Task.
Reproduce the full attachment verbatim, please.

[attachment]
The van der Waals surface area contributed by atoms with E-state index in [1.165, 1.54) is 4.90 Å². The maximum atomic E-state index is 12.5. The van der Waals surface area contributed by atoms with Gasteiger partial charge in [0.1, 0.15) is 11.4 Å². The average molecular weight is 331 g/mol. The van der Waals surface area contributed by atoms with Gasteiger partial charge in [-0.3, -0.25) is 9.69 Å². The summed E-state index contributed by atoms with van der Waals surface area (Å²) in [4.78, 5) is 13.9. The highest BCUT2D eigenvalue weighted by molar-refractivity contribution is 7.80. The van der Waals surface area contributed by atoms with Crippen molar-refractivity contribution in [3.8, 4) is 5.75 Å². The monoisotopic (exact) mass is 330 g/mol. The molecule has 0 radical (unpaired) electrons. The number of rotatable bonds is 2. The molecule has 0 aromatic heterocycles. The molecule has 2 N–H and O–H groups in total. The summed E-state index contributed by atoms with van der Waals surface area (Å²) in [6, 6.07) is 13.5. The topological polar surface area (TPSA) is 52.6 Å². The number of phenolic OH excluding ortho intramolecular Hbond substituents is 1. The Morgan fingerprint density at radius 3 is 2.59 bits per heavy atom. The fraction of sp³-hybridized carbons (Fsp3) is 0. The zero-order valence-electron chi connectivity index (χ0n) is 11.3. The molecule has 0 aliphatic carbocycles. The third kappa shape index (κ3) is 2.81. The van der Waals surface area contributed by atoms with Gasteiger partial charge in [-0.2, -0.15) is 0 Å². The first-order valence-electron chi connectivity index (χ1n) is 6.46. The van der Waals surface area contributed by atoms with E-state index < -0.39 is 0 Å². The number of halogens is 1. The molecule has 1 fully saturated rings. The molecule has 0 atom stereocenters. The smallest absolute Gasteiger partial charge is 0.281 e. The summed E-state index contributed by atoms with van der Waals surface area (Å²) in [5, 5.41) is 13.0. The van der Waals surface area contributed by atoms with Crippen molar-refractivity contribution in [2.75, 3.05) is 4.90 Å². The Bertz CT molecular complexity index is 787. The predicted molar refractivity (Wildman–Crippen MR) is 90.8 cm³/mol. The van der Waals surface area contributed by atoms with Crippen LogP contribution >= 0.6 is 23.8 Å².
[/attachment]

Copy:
The van der Waals surface area contributed by atoms with E-state index in [1.165, 1.54) is 4.90 Å². The maximum atomic E-state index is 12.5. The van der Waals surface area contributed by atoms with Gasteiger partial charge in [0.1, 0.15) is 11.4 Å². The average molecular weight is 331 g/mol. The van der Waals surface area contributed by atoms with Gasteiger partial charge in [-0.3, -0.25) is 9.69 Å². The summed E-state index contributed by atoms with van der Waals surface area (Å²) in [4.78, 5) is 13.9. The highest BCUT2D eigenvalue weighted by molar-refractivity contribution is 7.80. The van der Waals surface area contributed by atoms with Crippen molar-refractivity contribution in [3.8, 4) is 5.75 Å². The monoisotopic (exact) mass is 330 g/mol. The molecule has 0 radical (unpaired) electrons. The number of rotatable bonds is 2. The molecule has 0 aromatic heterocycles. The molecule has 2 N–H and O–H groups in total. The summed E-state index contributed by atoms with van der Waals surface area (Å²) in [6, 6.07) is 13.5. The topological polar surface area (TPSA) is 52.6 Å². The number of phenolic OH excluding ortho intramolecular Hbond substituents is 1. The Morgan fingerprint density at radius 3 is 2.59 bits per heavy atom. The fraction of sp³-hybridized carbons (Fsp3) is 0. The zero-order valence-electron chi connectivity index (χ0n) is 11.3. The molecule has 0 aliphatic carbocycles. The third kappa shape index (κ3) is 2.81. The van der Waals surface area contributed by atoms with Gasteiger partial charge in [-0.2, -0.15) is 0 Å². The first-order valence-electron chi connectivity index (χ1n) is 6.46. The van der Waals surface area contributed by atoms with E-state index < -0.39 is 0 Å². The number of halogens is 1. The molecule has 1 fully saturated rings. The molecule has 0 atom stereocenters. The smallest absolute Gasteiger partial charge is 0.281 e. The summed E-state index contributed by atoms with van der Waals surface area (Å²) in [5, 5.41) is 13.0. The van der Waals surface area contributed by atoms with Crippen molar-refractivity contribution in [2.75, 3.05) is 4.90 Å². The Bertz CT molecular complexity index is 787. The predicted molar refractivity (Wildman–Crippen MR) is 90.8 cm³/mol. The van der Waals surface area contributed by atoms with Crippen LogP contribution >= 0.6 is 23.8 Å².